Crusoe and his nemesis, Churchill Photo courtesy of Sony Pictures Entertainment
The majority of “The Water Horse” was shot in New Zealand for its proximity to Weta, its film industry infrastructure and experienced crews. The natural settings were also great substitutes for 1940s Scotland. The production spent five and a half weeks in the area around Queenstown, New Zealand, whose lack of modern houses and roads made it ideal for a period movie.
“When the clouds come in over the mountains, it could be Scotland,” says animation supervisor Richard Frances-Moore. “The only thing missing is that in Scotland, there are old walls and buildings everywhere, so it was valuable to actually go to Scotland to get the representation of the age of the landscape.”
“There was no way I was going to make a movie about the Loch Ness monster and not shoot at least part of it in Scotland,” says Russell. Visiting Loch Ness for the first time during scouting, he was struck by the masses of tourists staring at and photographing the lake. He soon found himself “hoping that this damn thing would come out of the water. It’s that desire in all of us that there’s something out there beyond our imagination that we can’t explain.”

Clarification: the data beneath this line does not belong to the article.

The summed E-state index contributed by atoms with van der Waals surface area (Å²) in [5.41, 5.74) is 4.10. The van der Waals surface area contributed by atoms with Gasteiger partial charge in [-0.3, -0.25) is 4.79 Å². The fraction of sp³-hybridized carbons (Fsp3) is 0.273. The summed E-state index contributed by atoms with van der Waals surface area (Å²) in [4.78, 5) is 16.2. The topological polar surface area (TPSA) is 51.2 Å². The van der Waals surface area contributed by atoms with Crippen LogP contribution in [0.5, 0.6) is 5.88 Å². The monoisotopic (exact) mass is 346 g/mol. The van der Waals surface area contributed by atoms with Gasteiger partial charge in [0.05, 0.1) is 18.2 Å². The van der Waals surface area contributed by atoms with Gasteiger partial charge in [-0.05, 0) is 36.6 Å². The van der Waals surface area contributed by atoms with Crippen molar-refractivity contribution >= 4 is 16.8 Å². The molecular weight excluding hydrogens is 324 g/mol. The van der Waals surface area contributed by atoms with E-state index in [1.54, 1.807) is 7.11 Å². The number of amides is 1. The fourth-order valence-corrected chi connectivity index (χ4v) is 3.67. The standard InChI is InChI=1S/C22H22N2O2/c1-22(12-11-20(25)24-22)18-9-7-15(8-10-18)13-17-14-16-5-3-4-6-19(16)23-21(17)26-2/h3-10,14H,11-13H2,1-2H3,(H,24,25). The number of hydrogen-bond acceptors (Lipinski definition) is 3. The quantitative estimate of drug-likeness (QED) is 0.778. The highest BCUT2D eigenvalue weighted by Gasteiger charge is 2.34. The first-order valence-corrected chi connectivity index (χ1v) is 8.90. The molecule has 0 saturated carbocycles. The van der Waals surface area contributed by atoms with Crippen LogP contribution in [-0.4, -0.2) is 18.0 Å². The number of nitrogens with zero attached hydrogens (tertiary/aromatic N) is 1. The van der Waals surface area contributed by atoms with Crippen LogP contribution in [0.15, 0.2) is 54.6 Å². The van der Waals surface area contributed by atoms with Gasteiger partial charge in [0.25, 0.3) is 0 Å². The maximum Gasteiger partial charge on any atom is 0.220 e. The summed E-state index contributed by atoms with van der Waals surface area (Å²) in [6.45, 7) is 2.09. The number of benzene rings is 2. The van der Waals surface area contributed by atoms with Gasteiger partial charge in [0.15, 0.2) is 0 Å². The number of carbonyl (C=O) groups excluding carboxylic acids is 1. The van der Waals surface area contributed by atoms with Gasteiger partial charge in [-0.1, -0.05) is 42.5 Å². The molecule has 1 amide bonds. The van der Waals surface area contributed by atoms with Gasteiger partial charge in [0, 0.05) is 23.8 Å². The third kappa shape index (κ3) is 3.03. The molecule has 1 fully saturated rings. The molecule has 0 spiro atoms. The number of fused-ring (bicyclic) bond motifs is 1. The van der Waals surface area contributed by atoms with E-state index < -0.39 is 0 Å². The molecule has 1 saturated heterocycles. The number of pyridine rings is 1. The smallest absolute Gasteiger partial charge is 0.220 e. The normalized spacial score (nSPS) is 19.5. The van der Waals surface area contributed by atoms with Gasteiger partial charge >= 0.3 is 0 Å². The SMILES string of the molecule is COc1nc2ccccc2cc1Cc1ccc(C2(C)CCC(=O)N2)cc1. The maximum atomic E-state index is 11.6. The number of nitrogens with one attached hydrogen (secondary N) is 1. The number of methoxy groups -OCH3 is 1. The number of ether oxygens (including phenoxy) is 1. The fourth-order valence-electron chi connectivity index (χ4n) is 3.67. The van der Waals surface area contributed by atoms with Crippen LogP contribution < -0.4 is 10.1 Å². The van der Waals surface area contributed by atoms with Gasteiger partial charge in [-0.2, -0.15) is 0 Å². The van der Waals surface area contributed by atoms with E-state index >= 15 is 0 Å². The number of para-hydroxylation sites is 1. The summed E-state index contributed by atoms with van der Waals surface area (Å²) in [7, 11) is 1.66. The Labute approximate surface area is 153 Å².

Queenstown’s Lake Wakatipu, seen previously in the “Lord of the Rings” movies, was the New Zealand double for Loch Ness. “We didn’t have any cover, but we never stopped for the weather,” Russell says. “We were incredibly lucky. We had these 70- to 80-mile-an-hour winds every other day, but the crew was so used to it.”
Russell, who remained in New Zealand during postproduction to work closely with Weta, says that his first extensive visual effects film won’t be his last — as long as he can work with Weta again. He’s not that keen, however, to direct a “Water Horse” sequel. “I feel I’ve done it,” he says. “I’ve made the film I wanted to make.”